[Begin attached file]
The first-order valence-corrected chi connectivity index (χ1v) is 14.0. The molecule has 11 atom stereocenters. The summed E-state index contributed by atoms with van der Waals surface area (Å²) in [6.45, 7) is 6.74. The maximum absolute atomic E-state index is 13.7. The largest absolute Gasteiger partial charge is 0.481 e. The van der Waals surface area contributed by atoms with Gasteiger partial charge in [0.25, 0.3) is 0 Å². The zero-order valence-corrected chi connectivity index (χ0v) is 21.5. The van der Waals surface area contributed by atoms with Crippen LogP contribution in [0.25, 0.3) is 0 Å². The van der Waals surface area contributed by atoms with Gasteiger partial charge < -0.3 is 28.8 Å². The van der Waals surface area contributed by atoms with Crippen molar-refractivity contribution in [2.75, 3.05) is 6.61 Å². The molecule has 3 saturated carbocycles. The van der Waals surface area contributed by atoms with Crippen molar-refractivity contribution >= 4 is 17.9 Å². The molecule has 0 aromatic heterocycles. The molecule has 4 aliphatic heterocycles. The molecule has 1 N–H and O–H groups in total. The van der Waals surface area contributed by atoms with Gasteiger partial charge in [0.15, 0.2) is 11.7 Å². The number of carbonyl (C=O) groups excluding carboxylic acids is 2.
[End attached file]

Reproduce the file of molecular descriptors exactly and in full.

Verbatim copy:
The first-order valence-corrected chi connectivity index (χ1v) is 14.0. The molecule has 11 atom stereocenters. The summed E-state index contributed by atoms with van der Waals surface area (Å²) in [6.45, 7) is 6.74. The maximum absolute atomic E-state index is 13.7. The largest absolute Gasteiger partial charge is 0.481 e. The van der Waals surface area contributed by atoms with Gasteiger partial charge in [0.25, 0.3) is 0 Å². The zero-order valence-corrected chi connectivity index (χ0v) is 21.5. The van der Waals surface area contributed by atoms with Crippen LogP contribution in [0.25, 0.3) is 0 Å². The van der Waals surface area contributed by atoms with Gasteiger partial charge < -0.3 is 28.8 Å². The van der Waals surface area contributed by atoms with Crippen molar-refractivity contribution in [2.75, 3.05) is 6.61 Å². The molecule has 3 saturated carbocycles. The van der Waals surface area contributed by atoms with Crippen molar-refractivity contribution >= 4 is 17.9 Å². The molecule has 0 aromatic heterocycles. The molecule has 4 aliphatic heterocycles. The molecule has 1 N–H and O–H groups in total. The van der Waals surface area contributed by atoms with Gasteiger partial charge in [0.15, 0.2) is 11.7 Å². The number of carbonyl (C=O) groups excluding carboxylic acids is 2.